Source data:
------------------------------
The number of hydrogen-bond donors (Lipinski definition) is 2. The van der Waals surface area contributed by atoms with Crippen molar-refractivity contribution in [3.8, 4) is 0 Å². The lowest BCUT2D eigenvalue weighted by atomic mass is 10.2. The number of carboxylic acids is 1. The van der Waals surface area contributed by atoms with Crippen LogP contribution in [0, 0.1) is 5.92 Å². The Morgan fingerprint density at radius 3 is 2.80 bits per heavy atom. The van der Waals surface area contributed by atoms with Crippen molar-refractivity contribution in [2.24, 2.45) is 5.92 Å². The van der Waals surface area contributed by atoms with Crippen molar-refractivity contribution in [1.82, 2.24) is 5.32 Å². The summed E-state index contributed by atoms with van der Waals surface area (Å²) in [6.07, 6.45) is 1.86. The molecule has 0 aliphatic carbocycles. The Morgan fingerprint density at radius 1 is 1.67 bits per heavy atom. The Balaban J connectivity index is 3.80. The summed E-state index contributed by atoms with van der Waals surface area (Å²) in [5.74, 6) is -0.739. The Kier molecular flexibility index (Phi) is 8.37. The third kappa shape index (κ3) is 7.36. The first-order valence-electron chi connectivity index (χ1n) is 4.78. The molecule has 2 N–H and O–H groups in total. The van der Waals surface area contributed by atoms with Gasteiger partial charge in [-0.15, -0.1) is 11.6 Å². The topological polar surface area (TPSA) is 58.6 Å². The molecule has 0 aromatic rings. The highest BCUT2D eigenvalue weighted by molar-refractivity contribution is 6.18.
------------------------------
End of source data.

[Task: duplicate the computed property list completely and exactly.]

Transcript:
The number of hydrogen-bond donors (Lipinski definition) is 2. The van der Waals surface area contributed by atoms with Crippen molar-refractivity contribution in [3.8, 4) is 0 Å². The lowest BCUT2D eigenvalue weighted by atomic mass is 10.2. The number of carboxylic acids is 1. The van der Waals surface area contributed by atoms with Crippen LogP contribution in [0, 0.1) is 5.92 Å². The Morgan fingerprint density at radius 3 is 2.80 bits per heavy atom. The van der Waals surface area contributed by atoms with Crippen molar-refractivity contribution in [2.24, 2.45) is 5.92 Å². The van der Waals surface area contributed by atoms with Crippen molar-refractivity contribution in [1.82, 2.24) is 5.32 Å². The summed E-state index contributed by atoms with van der Waals surface area (Å²) in [6.07, 6.45) is 1.86. The molecule has 0 aliphatic carbocycles. The Morgan fingerprint density at radius 1 is 1.67 bits per heavy atom. The Balaban J connectivity index is 3.80. The summed E-state index contributed by atoms with van der Waals surface area (Å²) in [5.74, 6) is -0.739. The Kier molecular flexibility index (Phi) is 8.37. The third kappa shape index (κ3) is 7.36. The first-order valence-electron chi connectivity index (χ1n) is 4.78. The molecule has 2 N–H and O–H groups in total. The van der Waals surface area contributed by atoms with Gasteiger partial charge in [-0.15, -0.1) is 11.6 Å². The topological polar surface area (TPSA) is 58.6 Å². The molecule has 0 aromatic rings. The highest BCUT2D eigenvalue weighted by molar-refractivity contribution is 6.18.